An appellate court grants oral argument when it believes that argument will help it make a decision. Therefore, it should come as no surprise that nothing disappoints the Alabama Supreme Court more than poor presentations by attorneys who have been given the privilege of arguing their clients' cases.

The Court has prepared for oral argument – so should you. In most instances, the Justice to whom the case has been assigned has circulated a bench memorandum summarizing the facts, issues, and arguments. Sometimes, a proposed opinion has been circulated, and the Court may have already discussed the case. To be prepared to help the Court, you must diligently review the record, carefully study the briefs, become familiar with the relevant cases, identify likely questions, and plan your responses to the questions.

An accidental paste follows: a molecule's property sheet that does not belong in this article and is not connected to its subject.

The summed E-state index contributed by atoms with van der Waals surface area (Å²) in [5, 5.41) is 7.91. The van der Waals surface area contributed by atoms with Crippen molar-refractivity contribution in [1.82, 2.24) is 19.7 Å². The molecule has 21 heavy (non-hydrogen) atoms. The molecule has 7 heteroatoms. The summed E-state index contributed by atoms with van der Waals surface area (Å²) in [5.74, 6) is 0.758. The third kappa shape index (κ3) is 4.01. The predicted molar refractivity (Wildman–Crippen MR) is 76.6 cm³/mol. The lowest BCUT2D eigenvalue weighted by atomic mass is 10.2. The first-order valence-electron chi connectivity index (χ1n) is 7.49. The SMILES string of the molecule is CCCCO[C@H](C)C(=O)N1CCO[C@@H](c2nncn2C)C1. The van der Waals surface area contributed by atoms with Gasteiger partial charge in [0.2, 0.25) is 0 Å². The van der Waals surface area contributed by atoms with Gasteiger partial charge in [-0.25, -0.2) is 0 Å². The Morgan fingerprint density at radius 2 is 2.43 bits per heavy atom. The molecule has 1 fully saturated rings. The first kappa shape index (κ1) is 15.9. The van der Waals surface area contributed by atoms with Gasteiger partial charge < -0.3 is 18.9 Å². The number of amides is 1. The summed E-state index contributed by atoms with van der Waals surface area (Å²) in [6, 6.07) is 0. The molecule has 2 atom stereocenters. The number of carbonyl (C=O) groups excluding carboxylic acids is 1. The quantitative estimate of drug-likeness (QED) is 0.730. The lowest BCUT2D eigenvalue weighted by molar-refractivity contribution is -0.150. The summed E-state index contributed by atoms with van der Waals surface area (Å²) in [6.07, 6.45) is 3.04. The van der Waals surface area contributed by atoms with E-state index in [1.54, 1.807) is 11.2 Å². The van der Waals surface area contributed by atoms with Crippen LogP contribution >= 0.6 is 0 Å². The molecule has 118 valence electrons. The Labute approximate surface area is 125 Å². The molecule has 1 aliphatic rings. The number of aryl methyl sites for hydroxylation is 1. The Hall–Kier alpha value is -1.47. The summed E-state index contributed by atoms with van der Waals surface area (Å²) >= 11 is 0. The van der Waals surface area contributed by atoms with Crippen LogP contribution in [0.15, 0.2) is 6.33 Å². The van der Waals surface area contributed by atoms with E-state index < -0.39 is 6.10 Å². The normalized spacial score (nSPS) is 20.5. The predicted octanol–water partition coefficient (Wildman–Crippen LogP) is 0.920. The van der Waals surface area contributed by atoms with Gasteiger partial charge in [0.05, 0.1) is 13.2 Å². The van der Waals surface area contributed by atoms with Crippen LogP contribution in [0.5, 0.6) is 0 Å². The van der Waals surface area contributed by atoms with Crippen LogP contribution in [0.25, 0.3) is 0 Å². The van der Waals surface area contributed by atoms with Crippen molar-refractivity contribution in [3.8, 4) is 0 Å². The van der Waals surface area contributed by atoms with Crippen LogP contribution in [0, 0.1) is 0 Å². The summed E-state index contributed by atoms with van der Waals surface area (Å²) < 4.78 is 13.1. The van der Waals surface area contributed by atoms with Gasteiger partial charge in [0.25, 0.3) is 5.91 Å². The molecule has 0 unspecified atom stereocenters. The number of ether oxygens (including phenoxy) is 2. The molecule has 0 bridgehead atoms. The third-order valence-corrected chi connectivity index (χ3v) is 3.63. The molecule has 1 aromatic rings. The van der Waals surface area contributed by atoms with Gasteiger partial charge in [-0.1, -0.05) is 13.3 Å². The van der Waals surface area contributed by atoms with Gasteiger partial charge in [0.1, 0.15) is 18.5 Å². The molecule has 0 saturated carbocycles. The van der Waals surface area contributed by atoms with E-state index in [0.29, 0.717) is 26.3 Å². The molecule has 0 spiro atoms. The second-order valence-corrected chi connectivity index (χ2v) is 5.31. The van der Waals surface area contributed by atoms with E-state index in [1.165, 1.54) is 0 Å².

Although we call it an argument, you must not argue with the Court or opposing counsel. Oral argument might better be described as a discussion between informed counsel and a bench hoping to become better informed by the arguments. During this discussion, there are a few things that you should remember:

  • You should welcome questions from the Court; people ask questions about matters that they feel are important. Do not evade the Court's questions; instead, answer them directly and fully before returning to your planned presentation.
  • Your time will be quite limited. Focus on your principal legal arguments, not the facts.
  • Play by the rules. Stay behind the podium and obey the time limitations. If your time expires while you are in the middle of a thought or a sentence, do not proceed without asking the Chief Justice for permission.